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Cottage Food Law

The Wyoming Food Freedom Act (HB 56) is a huge step forward for the “food freedom” movement in the United States. Wyoming is the first state to pass a law that eliminates almost all regulations on local, homemade food sales. It is so different that it is hard to compare Wyoming to other states with cottage food laws… this state now follows different rules.

Wyoming residents can now sell ANY kind of food, as long as it does not contain non-poultry meat. This allows types of products that are not even close to being considered in other states, like chicken pot pies, veggie lasagnas, soups, ice cream, salads, smoothies, cheese, raw milk… the list goes on and on. As long as a producer stays within this law, there are ZERO regulations from any governmental agency: that means no health department regulation, no business license, no zoning approval — nothing.

However, there is one big limitation in the law, which is that all of these homemade foods must be consumed within a private home. This restriction means that custom cake makers would not be able to sell many wedding cakes (a common item sold under most states’ laws), but they might have to focus on birthday cakes instead, which are more likely to be consumed at a home. All sales under this law must be direct to the final consumer (no reselling allowed).

Wyoming still has its original cottage food law, which also only allows direct sales, and it is unclear if that law would allow some types of sales that this law does not (like a wedding cake).

It took over five years of persistent efforts by a group of individuals to get this food freedom bill passed… it did not happen overnight.


All of your products must be exchanged in-person with the final consumer. Customers cannot resell your products. Technically, items can be sold online, if they are delivered or picked up in-person.

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Allowed Foods

Prohibited Foods

The above allowed list was designed for most cottage food laws, and it hardly begins to describe all of the foods allowed under this law. Your products cannot contain non-poultry meat (beef, pork, seafood, etc). Aside from that restriction, ANYTHING can be made and sold under this law. Anything fresh, refrigerated, frozen, or canned is allowed, including items with poultry (chicken, turkey, etc), dairy, and cooked vegetables. This law allows more food items, by far, than any other cottage food law in the United States.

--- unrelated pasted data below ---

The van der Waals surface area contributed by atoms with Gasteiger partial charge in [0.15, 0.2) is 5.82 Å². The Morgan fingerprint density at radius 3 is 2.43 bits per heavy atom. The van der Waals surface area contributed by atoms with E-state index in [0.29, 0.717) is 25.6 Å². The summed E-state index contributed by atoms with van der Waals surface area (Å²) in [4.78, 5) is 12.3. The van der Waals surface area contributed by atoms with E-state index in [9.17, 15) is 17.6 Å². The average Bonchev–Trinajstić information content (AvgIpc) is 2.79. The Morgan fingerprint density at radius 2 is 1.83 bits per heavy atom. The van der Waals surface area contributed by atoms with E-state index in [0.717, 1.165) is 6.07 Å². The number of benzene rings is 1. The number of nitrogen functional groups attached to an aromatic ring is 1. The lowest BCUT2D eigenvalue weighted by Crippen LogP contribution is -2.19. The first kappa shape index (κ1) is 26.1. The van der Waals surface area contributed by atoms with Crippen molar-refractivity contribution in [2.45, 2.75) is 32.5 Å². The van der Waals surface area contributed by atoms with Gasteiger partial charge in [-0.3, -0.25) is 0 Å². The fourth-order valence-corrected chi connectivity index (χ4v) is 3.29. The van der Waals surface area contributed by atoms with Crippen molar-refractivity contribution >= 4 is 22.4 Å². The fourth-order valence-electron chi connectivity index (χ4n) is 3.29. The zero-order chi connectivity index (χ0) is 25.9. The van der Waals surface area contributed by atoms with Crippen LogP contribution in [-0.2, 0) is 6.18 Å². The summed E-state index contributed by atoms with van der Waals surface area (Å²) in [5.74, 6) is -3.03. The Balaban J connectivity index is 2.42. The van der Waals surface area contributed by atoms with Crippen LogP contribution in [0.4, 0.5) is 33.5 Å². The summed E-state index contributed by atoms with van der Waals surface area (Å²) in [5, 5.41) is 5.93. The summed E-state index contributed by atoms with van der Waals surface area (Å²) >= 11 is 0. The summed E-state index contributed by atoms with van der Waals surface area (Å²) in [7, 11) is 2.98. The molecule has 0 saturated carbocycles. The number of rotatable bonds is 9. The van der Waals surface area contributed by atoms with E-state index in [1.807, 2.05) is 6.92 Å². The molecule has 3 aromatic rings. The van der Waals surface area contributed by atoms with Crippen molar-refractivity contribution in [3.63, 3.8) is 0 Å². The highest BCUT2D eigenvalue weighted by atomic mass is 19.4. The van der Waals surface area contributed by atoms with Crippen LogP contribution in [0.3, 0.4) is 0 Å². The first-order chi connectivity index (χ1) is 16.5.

There is no sales limit

Most cottage food laws specify where your products can be sold, but this law also specifies where they can be eaten. The law states that all products must be consumed within a private home. This would not restrict most direct sales, but it would affect some. For instance, wedding cakes are a common cottage food item in other states, but sales of wedding cakes would not be allowed under this law, unless the wedding occurred at a private home. For those types of sales, you may be able to use Wyoming’s original cottage food law.


No license, inspection, or training is needed. The law prevents any governmental agency from restricting your business, which means that zoning laws do not apply to you, and you do not need a business license. You can start your business immediately, without needing to call any local or state governmental agency.


Although there are no labeling requirements, you must inform each customer that the product is not certified, labeled, licensed, inspected, or regulated.


Law Dates
March 2015
HB 56

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    HB0084 would allow shelf stable homemade foods to be sold to retail shops and grocers. It passed the Wyoming house and is now being voted on by the senate this week. Please contact Senator Dan Dockstader at (307) 885-9705 or to show your support!

    I’d like to know the same thing. I can’t find anything on google for it. I live in Wyoming too

Just to clarify something…. POULTRY can be sold raw, smoked, or in something like chicken soup ONLY IF THE POULTRY WAS RAISED BY THE SELLER. In other words, you can’t buy chicken at Walmart and sell it under the Food Freedom Act in any form.